In an undergraduate literature class on trauma and memory, I was first introduced to the iconic painting of Paul Klee:
To be fair, it wasn’t the painting that bowled me over, it was the interpretation given by essayist Walter Benjamin:
“His face is turned toward the past. Where we perceive a chain of events, he sees one single catastrophe which keeps piling wreckage upon wreckage and hurls it in front of his feet. The angel would like to stay, awaken the dead, and make whole what has been smashed. But a storm is blowing from Paradise; it has got caught in his wings with such violence that the angel can no longer close them. The storm irresistibly propels him into the future to which his back his turned, while the pile of debris before him grows skyward. The storm is what we call progress.“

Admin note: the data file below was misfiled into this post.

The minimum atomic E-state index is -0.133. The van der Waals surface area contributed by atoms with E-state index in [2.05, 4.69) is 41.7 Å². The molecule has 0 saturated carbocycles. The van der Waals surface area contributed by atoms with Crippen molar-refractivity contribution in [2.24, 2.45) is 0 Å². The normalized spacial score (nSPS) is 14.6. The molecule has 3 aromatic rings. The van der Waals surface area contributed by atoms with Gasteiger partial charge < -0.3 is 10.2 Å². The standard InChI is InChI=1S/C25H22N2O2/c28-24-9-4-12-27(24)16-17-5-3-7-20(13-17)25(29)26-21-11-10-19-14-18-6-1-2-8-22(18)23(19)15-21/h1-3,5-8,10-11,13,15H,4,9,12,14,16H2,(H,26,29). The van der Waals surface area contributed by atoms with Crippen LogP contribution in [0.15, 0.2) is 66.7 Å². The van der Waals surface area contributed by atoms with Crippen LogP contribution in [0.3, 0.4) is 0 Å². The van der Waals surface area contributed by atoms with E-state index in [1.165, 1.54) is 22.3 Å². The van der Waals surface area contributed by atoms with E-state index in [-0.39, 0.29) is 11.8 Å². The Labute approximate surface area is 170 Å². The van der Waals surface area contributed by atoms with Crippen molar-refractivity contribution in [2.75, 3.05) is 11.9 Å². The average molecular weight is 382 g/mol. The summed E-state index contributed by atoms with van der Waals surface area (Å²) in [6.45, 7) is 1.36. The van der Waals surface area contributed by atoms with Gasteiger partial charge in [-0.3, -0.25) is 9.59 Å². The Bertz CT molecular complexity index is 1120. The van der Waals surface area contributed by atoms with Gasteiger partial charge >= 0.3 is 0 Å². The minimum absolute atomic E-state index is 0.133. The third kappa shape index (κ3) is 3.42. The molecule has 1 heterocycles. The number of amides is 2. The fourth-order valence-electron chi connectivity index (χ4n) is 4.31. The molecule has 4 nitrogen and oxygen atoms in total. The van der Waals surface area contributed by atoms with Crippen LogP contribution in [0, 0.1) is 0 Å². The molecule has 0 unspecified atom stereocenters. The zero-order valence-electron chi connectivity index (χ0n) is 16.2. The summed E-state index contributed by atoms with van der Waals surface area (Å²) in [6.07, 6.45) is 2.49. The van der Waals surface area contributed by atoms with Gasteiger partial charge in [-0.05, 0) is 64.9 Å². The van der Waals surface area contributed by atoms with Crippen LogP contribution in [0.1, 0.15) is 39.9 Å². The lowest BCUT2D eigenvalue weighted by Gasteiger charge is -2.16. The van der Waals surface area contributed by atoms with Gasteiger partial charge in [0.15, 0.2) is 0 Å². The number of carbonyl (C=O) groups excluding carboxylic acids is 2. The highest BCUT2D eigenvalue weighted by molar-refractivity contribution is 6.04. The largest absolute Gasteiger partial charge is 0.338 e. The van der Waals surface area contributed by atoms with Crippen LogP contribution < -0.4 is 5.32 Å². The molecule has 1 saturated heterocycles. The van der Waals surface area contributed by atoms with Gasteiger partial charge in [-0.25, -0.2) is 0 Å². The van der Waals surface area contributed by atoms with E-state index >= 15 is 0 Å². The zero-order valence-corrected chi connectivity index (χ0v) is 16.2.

The storm we call progress is the single most coherent description of the field we call history. It’s messy, personal, bitterly debated and cruelly used. Yet it is inescapable. It’s fascinating. In history I see my common humanity, spread out through times, locations, and events beyond imagining. The multitude of histories easily dispels nationalistic narratives and moralizing over right and wrong, good and evil. Instead we see our common humanity laid bare, in all the complexity of the human experience.